KraneShares, a newcomer in the ETF space specializing in China, recently filed paperwork with regulators for a China government bond ETF, putting “dim sum” bonds back on ETF investors’ maps.
According to the filing with the Securities and Exchange Commission, the KraneShares CSI China Government Bond ETF plans to hold Chinese Government Bonds (CGBs)—including bonds of policy banks and state-owned banks—issued outside of mainland China. The fund plans on targeting intermediate-term bonds, with maturities of 10 years or less.
While innovation in China equity ETFs—including access to China’s domestic “A-share” market—has been on most China investors’ minds, there’s also been a burgeoning dim sum bond market in Hong Kong that’s often overlooked.
First a bit of background.
Dim sum bonds are yuan-denominated bonds that are issued outside of mainland China—currently mostly issued and traded in Hong Kong. Dim sum bonds include a hodgepodge of government and corporate bonds issued by both Chinese and non-Chinese entities.
For example, foreign companies like McDonald’s, Caterpillar, Ford, Unilever, BP, Volkswagen, Rabobank, Renault and VTB Bank have also issued dim sum bonds in Hong Kong, to name just a few.
While there are already three dim sum bond ETFs in existence, the new KraneShares fund looks to separate itself from the pack by holding bonds of any rating issued only by Chinese government entities (CGBs and state-owned bank issues).
In comparison, the PowerShares Chinese Yuan Dim Sum Bond Portfolio (DSUM) currently holds a broad mix of more than 85 investment-grade, below-investment-grade and unrated sovereign and corporate bonds from both Chinese and non-Chinese entities.
The other two choices—the Market Vectors Renminbi Bond ETF (CHLC) and the Guggenheim China Yuan Bond ETF (RMB)—hold smaller portfolios of sovereign and corporate bonds. While they both target only investment-grade bonds, Guggenheim’s RMB has the stricter mandate.
RMB holdings have to be rated investment grade by at least one of the “big three” rating agencies (S'P, Moody’s or Fitch), while Market Vectors’ CHLC offers more wiggle room, looking beyond just the “big three” and allowing bonds rated investment grade from a local rating agency.
Should the new Kraneshares ETF launch, it would be stepping into a niche theme that, so far, hasn’t quite resonated with most U.S.-based investors. The existing three funds only have a combined $80 million in assets, of which $72 million is in one fund, PowerShares’ DSUM.
RMB and CHLC, which only have $2.6 million and $5.3 million in assets, respectively, have also been plagued by extremely thin on-screen volume, sometimes going for days without any trading activity (see the choppiness in the chart below).
I’ve been quite surprised at the lack of interest in dim sum bond ETFs since the three funds launched within a month of each other in late 2011. I’m surprised mainly because these China bond funds have been largely ignored during a period of massive assets inflows into other emerging market debt ETFs.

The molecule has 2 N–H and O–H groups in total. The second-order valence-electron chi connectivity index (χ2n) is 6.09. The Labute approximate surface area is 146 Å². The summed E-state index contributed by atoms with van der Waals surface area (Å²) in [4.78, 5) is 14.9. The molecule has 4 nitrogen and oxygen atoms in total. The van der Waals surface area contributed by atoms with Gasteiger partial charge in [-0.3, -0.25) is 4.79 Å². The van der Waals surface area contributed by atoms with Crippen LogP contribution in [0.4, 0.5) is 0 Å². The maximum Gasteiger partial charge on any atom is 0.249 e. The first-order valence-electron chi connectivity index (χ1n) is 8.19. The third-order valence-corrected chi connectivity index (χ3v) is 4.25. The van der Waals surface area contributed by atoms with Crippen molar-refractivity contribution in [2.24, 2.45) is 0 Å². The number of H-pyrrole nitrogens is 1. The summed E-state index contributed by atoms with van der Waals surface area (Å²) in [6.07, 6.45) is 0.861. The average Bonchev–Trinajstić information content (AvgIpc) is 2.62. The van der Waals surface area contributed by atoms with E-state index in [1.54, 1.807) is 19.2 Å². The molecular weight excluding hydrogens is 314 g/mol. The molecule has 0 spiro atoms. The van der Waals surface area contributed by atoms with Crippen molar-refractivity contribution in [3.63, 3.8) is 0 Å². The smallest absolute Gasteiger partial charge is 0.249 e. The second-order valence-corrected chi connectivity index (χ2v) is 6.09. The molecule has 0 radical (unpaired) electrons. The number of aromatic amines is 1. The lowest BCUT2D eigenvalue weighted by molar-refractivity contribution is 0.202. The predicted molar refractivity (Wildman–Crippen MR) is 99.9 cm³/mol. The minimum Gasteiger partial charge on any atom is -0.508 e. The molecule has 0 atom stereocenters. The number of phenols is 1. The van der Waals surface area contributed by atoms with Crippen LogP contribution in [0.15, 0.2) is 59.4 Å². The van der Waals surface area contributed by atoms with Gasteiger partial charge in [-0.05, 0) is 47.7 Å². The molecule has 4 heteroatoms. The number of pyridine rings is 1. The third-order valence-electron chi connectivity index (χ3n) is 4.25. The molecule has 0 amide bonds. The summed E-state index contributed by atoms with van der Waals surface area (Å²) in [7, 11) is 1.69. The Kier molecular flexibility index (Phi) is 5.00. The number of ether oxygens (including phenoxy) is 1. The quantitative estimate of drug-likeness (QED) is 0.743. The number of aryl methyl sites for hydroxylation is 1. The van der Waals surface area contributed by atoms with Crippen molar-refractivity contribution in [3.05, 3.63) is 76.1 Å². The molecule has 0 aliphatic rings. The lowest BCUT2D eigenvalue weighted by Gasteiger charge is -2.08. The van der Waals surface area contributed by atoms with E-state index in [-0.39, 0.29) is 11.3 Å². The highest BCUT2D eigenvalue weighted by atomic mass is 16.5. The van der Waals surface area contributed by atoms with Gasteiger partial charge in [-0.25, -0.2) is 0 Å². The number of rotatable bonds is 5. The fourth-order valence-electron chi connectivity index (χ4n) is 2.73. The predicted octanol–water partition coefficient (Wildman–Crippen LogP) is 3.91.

Total AUM for emerging markets fixed-income ETFs is now over $13.7 billion, as investors have largely put aside credit risk to chase higher yields in recent years. Even the two broad emerging markets high- yield ETFs that launched after the three dim sum ETFs have nearly $250 million in assets apiece.
This might suggest that investors are wary of the credit risks associated with dim sum bond issuers (a legitimate concern), but again, how many investors piling into many emerging market bond ETFs truly understand the credit risks involved?
I think a better explanation is that perhaps the dim sum bond market is simply less understood.
One of the biggest draws for dim sum bonds is their yuan-denomination, giving investors direct currency exposure to offshore renminbi traded in Hong Kong (CNH), while collecting yields of 2-3 percent at the same time.
Plus, not all dim sum bonds are even below investment grade. To the contrary, many of them have investment-grade ratings from one or more of the three big rating agencies. So I’m not convinced it’s the credit risk that has been shunning investors away thus far.
I find it interesting that of the three existing funds, it looks like PowerShares’ DSUM—which includes bonds of any rating, including unrated bonds, and that has the highest yield of the bunch—is clearly pulling away from its “investment grade” peers in assets and liquidity in recent months.
Even with the slow start around dim sum bonds in the U.S., Kraneshares is not alone in filing for an ETF to target this nascent but fast-growing market. WisdomTree also has a filing for the WisdomTree China Local Debt Fund, an actively managed fund that will include dim sum bonds of both investment-grade and below-investment-grade quality.
As the offshore renminbi market grows, we should see more innovation in China ETFs coming our way, not only on the equities front, but also on the fixed-income front as well.
Dim sum bond ETFs provide another way to invest in the renminbi’s internationalization, and can be used to complement equity exposure for investors looking for a more comprehensive “Total China” portfolio.
At the time this article was written, the author held a long position in DSUM. Contact Dennis Hudachek at firstname.lastname@example.org.
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